Parenting Podcast: Can We Make Children Make Friends
As a Jewish educator, I could say that the administrative task of assigning children to classes does not really put to use my graduate level studies. But if a synagogue is a place where we live out our Jewish ethics and which challenges us to be better people and better Jews, than indeed it does.
For example, I create religious school classes based on recommendations from the prior year’s teachers, Hebrew assessments, and requests from parents. After receiving the class list for her child, a parent once called me to complain. How could I put her child in a class with only two other people she knew? She asked, “Do you know what you are doing? You are asking a fourth grader to make a new friend!” In this week’s Jewish Parenting Podcast, Dr. Weissbourd challenges us on this touchy subject. He says, “There are a lot of subtle ways in which we privilege our kids’ happiness over their attentiveness to other people.” Parents are often so focused on how their own children are feeling that they do not teach them how to be aware of how other children are feeling. Dr. Weissbourd reflects on how he himself did this as a parent by letting his children dismiss peers that irritated them. He is not unique.
As a director of a religious school, I strive to create a place in which all students feel safe and part of the community. At the same time, however, I also want each student to have a positive experience and enjoy being in the synagogue. It is often difficult to find a balance between the two. I recall one instance where a parent requested for her son, “Josh,” to be with another boy, “Sam.” At the same time, Sam’s parents specifically requested that Sam not be in class with Josh due to social difficulties they had in secular school. When deciding how to handle this, I had many conversations with both sets of parents, the clergy and others. On the one hand, it made sense to place the boys in different classes because that would prevent the same issues and resulting disruptions from arising at religious school and would be in the best interest of everyone’s learning. On the other hand, Josh, a somewhat socially awkward child, believed Sam to be his friend and felt comfortable with him. Placing them in class together would enable Josh to have a more positive experience.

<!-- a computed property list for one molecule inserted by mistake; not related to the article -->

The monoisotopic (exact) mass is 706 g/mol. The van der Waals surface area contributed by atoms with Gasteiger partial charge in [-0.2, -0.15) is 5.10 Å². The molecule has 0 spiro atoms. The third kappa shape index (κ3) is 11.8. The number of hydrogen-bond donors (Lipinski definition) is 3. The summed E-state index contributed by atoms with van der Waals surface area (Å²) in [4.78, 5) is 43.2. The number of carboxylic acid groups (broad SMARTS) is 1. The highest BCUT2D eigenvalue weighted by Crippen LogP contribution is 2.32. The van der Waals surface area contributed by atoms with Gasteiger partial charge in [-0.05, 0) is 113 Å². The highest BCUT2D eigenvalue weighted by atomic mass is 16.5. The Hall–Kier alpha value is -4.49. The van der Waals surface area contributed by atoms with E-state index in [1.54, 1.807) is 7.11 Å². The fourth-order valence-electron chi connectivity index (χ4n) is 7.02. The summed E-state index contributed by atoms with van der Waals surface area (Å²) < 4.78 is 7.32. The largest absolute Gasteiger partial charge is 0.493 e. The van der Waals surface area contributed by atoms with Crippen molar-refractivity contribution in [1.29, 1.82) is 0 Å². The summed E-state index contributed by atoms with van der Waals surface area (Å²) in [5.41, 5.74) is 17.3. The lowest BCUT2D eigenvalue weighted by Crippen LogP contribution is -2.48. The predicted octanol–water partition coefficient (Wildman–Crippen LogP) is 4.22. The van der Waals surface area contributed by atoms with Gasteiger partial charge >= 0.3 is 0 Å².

A synagogue, and by extension, religious school, is a place that should embody and teach Jewish values and ideals. I don’t know if putting two children like Josh and Sam in the same class does more harm than good. I don’t believe we need to protect our children from making new friends. Dr. Weissbourd’s wording may be a clue to the best path. What takes precedence—our children’s happiness or their goodness? And could their goodness lead to more happiness? It’s worth asking ourselves those questions and thinking about the underlying messages our actions are sending.
Sara L. Blumstein, RJE is the Director of Congregational Learning at East End Temple in New York.